First off, with pen testing you will want to ensure all aspects of your application are tested. This includes authenticated login and non-authenticated login. If you are simply spidering the application to find all the URLs then login and try as that will ensure successful connection to all the URLs. If you are pen testing via spidering and running additional tests on each URL then you will want to do both authenticated and non-authenticated tests to ensure each behaves the way it should.
Spring generates things based on the way it's setup and therefore will likely have a bigger structure than what appears to be on the surface. This will likely increase spider time as the spider will reverse engineer the rendered structure to locate all the URL paths that may exist. As the spider finds hidden things it will go down every possible path to locate URLs in the application. This takes time and 10 min. although lengthy, seems reasonable depending on what all is running at the same time via ZAP. URLs must be found, determined viable or not and many checks on these URLs are performed which requires network communication for the handshake checks of each URL. I'm not positive about ZAP settings, but you might be able to adjust some of the settings in the spidering to only check a few things instead of whatever the default settings are. If there are 3 checks on a URL and the handshakes takes 5 sec. now you could be at 15 sec. per URL.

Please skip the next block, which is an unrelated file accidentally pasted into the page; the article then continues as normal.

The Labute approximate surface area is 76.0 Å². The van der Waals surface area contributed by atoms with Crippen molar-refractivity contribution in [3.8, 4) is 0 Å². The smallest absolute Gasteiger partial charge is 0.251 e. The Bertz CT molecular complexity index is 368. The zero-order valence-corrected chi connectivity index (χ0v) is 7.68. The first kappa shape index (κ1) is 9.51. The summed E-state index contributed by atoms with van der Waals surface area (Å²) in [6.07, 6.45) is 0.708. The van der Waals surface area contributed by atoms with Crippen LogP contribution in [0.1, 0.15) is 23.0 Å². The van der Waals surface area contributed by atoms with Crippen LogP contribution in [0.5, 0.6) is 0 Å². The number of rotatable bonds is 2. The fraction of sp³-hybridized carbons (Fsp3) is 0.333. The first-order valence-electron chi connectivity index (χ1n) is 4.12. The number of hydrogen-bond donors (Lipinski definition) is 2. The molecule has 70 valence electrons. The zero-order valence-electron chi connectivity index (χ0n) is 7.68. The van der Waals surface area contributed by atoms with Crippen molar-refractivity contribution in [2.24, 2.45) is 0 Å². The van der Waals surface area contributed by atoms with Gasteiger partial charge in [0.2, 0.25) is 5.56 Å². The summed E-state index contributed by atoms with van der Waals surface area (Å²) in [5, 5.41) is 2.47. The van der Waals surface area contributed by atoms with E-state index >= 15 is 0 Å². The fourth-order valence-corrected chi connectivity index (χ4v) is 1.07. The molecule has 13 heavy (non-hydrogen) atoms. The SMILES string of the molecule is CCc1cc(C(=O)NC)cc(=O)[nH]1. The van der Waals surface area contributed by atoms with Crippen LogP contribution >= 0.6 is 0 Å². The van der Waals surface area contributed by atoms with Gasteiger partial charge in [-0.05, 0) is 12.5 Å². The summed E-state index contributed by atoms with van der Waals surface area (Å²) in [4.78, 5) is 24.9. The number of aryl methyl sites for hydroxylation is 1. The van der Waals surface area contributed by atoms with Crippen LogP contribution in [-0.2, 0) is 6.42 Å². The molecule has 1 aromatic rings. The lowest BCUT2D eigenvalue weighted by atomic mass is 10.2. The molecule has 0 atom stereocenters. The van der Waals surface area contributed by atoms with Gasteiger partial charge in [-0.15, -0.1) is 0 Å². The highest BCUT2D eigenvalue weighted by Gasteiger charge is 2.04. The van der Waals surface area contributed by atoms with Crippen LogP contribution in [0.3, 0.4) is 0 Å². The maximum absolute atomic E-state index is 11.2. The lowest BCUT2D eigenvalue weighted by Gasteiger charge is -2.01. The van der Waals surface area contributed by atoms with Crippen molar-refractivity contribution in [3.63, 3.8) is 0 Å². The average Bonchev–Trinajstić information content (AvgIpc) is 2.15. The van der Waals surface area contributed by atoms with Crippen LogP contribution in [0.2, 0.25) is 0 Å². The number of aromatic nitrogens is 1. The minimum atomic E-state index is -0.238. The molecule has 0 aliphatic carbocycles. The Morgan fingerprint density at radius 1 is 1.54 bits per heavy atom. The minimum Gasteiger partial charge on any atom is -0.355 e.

Based on what I'm reading in the question there could be a performance improvement task on the application that you might want to look into. It really depends on the specifics though and if the spider is taking a longer time on the spring arch URL setup and not the user facing GUI then that performance hit likely will never affect the user experience.
Also, consider running the spider in headless mode to take out the GUI rendering time and speed up the process. If this part makes it alot faster then you might also want to look into boosting performance in your GUI rendering.